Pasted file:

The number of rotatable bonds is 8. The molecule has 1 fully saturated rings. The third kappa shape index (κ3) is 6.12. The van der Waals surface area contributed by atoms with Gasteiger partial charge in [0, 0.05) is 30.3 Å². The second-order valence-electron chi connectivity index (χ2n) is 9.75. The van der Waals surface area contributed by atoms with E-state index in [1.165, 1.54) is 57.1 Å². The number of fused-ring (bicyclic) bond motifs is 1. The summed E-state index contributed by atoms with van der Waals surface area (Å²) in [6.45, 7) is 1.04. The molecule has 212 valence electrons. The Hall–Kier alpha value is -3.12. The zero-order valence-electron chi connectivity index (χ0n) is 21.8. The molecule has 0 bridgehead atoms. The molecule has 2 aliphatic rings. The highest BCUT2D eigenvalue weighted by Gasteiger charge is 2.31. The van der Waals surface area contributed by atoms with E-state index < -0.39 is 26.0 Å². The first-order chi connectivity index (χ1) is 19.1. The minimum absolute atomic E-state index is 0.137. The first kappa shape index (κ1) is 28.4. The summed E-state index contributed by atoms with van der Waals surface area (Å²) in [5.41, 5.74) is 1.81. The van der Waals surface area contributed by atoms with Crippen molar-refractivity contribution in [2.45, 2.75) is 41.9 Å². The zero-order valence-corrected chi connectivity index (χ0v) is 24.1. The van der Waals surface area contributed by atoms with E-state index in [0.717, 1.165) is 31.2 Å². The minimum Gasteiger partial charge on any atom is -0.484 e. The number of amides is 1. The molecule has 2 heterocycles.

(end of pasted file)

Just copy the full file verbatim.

The number of rotatable bonds is 8. The molecule has 1 fully saturated rings. The third kappa shape index (κ3) is 6.12. The van der Waals surface area contributed by atoms with Gasteiger partial charge in [0, 0.05) is 30.3 Å². The second-order valence-electron chi connectivity index (χ2n) is 9.75. The van der Waals surface area contributed by atoms with E-state index in [1.165, 1.54) is 57.1 Å². The number of fused-ring (bicyclic) bond motifs is 1. The summed E-state index contributed by atoms with van der Waals surface area (Å²) in [6.45, 7) is 1.04. The molecule has 212 valence electrons. The Hall–Kier alpha value is -3.12. The zero-order valence-electron chi connectivity index (χ0n) is 21.8. The molecule has 0 bridgehead atoms. The molecule has 2 aliphatic rings. The highest BCUT2D eigenvalue weighted by Gasteiger charge is 2.31. The van der Waals surface area contributed by atoms with E-state index < -0.39 is 26.0 Å². The first-order chi connectivity index (χ1) is 19.1. The minimum absolute atomic E-state index is 0.137. The first kappa shape index (κ1) is 28.4. The summed E-state index contributed by atoms with van der Waals surface area (Å²) in [5.41, 5.74) is 1.81. The van der Waals surface area contributed by atoms with Crippen molar-refractivity contribution in [2.45, 2.75) is 41.9 Å². The zero-order valence-corrected chi connectivity index (χ0v) is 24.1. The van der Waals surface area contributed by atoms with E-state index in [0.717, 1.165) is 31.2 Å². The minimum Gasteiger partial charge on any atom is -0.484 e. The number of amides is 1. The molecule has 2 heterocycles.